Which PHP IDE? / What do you use to code?


Well-known member
Yep, it should work in standard Eclipse - Zend Studio is built on it.

Remember, only the options after the -startup flag (i.e. --launcher.XXMaxPermSize onwards is what you may want to put it your ini, without breaking Eclipse )
Great - will give it a go later! Thanks again :)


Active member
I've been using Zend Studio for about 6 years now. I don't think there is a perfect IDE, but this is pretty close for all of my needs. I've messed with other packages and just keep coming back to Zend. Ultimately it seems like a waste of my time messing with other IDEs. I'd rather stay productive and code with something I know very well rather than try to learn something new to see if it could do what the old one did.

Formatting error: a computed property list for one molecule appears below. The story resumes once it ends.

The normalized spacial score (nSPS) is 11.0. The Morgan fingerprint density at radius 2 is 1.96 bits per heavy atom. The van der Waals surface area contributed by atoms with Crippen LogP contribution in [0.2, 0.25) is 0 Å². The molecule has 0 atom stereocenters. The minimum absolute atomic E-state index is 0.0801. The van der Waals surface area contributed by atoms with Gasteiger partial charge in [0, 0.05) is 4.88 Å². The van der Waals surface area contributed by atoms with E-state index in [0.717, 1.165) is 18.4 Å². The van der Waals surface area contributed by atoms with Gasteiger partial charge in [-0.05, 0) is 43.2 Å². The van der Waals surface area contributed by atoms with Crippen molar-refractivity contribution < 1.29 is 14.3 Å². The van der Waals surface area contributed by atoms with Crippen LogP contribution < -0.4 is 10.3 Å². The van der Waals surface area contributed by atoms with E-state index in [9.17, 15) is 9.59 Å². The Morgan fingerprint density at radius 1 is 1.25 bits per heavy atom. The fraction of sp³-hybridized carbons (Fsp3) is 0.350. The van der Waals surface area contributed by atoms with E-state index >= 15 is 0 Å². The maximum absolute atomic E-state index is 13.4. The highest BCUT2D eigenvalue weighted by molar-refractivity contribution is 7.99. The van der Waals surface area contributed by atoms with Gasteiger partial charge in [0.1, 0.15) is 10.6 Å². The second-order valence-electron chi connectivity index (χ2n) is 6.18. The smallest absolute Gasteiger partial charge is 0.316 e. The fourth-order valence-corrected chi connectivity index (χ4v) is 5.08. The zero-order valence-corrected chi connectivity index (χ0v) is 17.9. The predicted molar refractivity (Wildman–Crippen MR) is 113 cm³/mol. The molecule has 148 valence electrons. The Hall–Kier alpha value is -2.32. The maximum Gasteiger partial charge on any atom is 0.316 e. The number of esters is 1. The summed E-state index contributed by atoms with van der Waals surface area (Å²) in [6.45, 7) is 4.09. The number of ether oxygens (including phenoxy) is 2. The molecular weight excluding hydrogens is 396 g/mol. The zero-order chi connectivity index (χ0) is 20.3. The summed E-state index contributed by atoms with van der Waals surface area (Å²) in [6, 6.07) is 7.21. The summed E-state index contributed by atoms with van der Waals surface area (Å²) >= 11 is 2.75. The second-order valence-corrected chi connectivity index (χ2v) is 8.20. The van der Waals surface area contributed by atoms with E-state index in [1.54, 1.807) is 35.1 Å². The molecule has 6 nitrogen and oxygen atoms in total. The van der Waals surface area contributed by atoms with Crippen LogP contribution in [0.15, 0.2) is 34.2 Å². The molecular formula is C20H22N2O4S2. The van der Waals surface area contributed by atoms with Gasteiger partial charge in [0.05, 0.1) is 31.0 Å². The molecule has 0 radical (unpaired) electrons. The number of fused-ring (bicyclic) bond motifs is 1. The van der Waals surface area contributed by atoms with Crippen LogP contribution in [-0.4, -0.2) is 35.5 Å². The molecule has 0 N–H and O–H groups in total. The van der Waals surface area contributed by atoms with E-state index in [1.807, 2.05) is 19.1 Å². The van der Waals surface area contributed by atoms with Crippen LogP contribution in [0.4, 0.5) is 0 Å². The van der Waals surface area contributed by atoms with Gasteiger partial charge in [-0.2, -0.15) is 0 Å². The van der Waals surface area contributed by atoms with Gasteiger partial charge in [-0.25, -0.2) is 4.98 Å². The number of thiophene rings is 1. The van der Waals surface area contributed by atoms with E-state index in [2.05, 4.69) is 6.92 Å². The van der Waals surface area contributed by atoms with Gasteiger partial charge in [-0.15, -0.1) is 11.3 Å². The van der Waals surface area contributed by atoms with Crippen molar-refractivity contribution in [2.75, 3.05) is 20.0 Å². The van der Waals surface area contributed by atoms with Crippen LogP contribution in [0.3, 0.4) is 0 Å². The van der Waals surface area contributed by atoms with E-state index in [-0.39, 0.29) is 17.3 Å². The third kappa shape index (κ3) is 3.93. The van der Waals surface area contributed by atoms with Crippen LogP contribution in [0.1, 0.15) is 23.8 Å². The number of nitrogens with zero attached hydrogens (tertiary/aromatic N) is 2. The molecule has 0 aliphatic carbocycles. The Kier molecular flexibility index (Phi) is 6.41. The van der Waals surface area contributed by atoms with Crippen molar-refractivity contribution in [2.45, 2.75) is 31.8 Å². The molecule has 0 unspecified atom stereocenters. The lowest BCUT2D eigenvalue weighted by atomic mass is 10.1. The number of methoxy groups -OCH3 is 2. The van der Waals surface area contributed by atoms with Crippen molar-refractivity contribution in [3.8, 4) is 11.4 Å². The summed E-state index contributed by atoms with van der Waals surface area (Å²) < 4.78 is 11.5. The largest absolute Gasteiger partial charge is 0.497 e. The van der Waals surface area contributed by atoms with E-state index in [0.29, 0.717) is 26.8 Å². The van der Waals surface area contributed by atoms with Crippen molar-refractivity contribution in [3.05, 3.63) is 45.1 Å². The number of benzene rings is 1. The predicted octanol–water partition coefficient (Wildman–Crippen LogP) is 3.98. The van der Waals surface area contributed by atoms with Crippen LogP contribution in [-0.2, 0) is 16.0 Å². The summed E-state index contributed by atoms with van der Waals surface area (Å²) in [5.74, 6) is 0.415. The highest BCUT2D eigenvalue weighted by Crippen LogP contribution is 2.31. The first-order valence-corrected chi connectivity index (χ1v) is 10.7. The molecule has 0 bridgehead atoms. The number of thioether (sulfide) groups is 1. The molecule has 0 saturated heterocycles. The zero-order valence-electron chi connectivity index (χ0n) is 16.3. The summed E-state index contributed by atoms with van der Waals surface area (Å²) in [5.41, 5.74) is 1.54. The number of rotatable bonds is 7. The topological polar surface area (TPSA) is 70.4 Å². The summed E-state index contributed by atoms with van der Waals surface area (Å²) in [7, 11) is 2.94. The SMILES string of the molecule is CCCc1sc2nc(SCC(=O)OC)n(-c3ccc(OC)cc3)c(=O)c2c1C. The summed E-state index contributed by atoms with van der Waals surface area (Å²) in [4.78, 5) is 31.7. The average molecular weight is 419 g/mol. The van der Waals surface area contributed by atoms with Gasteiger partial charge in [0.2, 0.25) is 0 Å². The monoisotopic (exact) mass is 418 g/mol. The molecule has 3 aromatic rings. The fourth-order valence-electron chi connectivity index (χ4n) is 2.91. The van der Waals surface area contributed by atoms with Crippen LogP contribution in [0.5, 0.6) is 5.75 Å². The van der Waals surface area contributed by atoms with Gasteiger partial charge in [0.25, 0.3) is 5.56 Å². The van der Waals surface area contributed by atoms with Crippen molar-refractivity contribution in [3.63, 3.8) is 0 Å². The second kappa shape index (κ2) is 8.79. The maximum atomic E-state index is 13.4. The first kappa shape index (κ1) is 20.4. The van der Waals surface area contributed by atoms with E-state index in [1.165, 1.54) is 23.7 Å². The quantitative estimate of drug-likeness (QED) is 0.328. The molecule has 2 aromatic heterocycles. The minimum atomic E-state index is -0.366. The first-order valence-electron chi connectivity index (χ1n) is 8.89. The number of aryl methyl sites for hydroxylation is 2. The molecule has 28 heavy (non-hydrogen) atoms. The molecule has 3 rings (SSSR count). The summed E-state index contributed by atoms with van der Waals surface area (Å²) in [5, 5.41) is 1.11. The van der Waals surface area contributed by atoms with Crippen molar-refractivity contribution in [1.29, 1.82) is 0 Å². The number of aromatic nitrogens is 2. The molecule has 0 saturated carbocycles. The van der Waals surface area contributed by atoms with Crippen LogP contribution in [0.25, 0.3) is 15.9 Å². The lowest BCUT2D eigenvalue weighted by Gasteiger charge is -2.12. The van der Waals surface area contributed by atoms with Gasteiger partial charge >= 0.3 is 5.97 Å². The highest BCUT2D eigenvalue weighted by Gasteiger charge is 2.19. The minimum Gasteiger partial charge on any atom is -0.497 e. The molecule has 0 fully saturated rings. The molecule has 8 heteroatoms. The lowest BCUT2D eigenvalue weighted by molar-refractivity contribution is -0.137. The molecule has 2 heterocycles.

And it runs the same on my macbook pro as it does my windows boxes, so I can always stay in the same environment. Yes I have textmate and all of its "goodies", but its still nothing compared to Zend. It does make a great regular text editor and is good for quick things though, but I wouldn't want to do serious coding or debugging in it. You may completely disregard my opinion. Its ok. Its just mine.


Active member
Why use an IDE? Imagine being handed a project built on some framework that you don't know. Or just some big codebase. With a good IDE, you just set a breakpoint and run the code to there. Every file that the code utilizes as you step through the app loads up. You instantly see the relationships of objects and how they interact. You immediately see all variables and their states. This took less than 3 seconds. If I were to manually trace my way through all of this to try to learn how the app is relating with objects, it can take a LONG time compared to that simple 3 seconds.